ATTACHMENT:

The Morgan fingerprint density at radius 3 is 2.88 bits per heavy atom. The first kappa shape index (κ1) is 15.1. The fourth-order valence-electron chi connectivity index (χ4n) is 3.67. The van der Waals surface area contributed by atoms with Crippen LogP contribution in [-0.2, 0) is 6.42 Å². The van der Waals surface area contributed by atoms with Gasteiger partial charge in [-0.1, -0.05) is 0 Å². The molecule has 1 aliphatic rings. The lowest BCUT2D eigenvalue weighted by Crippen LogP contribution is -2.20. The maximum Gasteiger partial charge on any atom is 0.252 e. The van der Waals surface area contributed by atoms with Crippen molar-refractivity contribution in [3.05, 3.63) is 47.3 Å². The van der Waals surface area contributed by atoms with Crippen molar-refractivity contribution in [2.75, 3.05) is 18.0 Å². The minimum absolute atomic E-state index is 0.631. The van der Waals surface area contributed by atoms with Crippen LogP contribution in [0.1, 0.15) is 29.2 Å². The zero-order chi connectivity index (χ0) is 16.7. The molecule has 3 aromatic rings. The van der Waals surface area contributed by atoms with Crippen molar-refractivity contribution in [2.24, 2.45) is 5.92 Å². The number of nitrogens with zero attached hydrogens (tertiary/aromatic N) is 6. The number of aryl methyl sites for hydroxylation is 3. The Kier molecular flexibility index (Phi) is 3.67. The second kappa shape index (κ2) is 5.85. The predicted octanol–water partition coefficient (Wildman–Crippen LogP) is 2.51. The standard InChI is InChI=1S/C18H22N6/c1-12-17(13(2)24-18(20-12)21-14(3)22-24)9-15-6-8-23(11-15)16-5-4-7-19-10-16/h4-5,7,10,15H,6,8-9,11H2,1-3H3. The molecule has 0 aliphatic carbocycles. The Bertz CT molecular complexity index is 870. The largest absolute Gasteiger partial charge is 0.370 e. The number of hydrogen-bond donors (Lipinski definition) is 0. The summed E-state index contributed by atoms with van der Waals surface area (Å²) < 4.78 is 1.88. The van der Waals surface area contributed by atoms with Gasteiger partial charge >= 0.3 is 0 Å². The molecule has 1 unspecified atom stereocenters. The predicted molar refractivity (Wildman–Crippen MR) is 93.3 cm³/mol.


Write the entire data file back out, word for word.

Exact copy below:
The Morgan fingerprint density at radius 3 is 2.88 bits per heavy atom. The first kappa shape index (κ1) is 15.1. The fourth-order valence-electron chi connectivity index (χ4n) is 3.67. The van der Waals surface area contributed by atoms with Crippen LogP contribution in [-0.2, 0) is 6.42 Å². The van der Waals surface area contributed by atoms with Gasteiger partial charge in [-0.1, -0.05) is 0 Å². The molecule has 1 aliphatic rings. The lowest BCUT2D eigenvalue weighted by Crippen LogP contribution is -2.20. The maximum Gasteiger partial charge on any atom is 0.252 e. The van der Waals surface area contributed by atoms with Crippen molar-refractivity contribution in [3.05, 3.63) is 47.3 Å². The van der Waals surface area contributed by atoms with Crippen molar-refractivity contribution in [2.75, 3.05) is 18.0 Å². The minimum absolute atomic E-state index is 0.631. The van der Waals surface area contributed by atoms with Crippen LogP contribution in [0.1, 0.15) is 29.2 Å². The zero-order chi connectivity index (χ0) is 16.7. The molecule has 3 aromatic rings. The van der Waals surface area contributed by atoms with Crippen molar-refractivity contribution in [2.24, 2.45) is 5.92 Å². The number of nitrogens with zero attached hydrogens (tertiary/aromatic N) is 6. The number of aryl methyl sites for hydroxylation is 3. The Kier molecular flexibility index (Phi) is 3.67. The second kappa shape index (κ2) is 5.85. The predicted octanol–water partition coefficient (Wildman–Crippen LogP) is 2.51. The standard InChI is InChI=1S/C18H22N6/c1-12-17(13(2)24-18(20-12)21-14(3)22-24)9-15-6-8-23(11-15)16-5-4-7-19-10-16/h4-5,7,10,15H,6,8-9,11H2,1-3H3. The molecule has 0 aliphatic carbocycles. The Bertz CT molecular complexity index is 870. The largest absolute Gasteiger partial charge is 0.370 e. The number of hydrogen-bond donors (Lipinski definition) is 0. The summed E-state index contributed by atoms with van der Waals surface area (Å²) < 4.78 is 1.88. The van der Waals surface area contributed by atoms with Gasteiger partial charge >= 0.3 is 0 Å². The molecule has 1 unspecified atom stereocenters. The predicted molar refractivity (Wildman–Crippen MR) is 93.3 cm³/mol.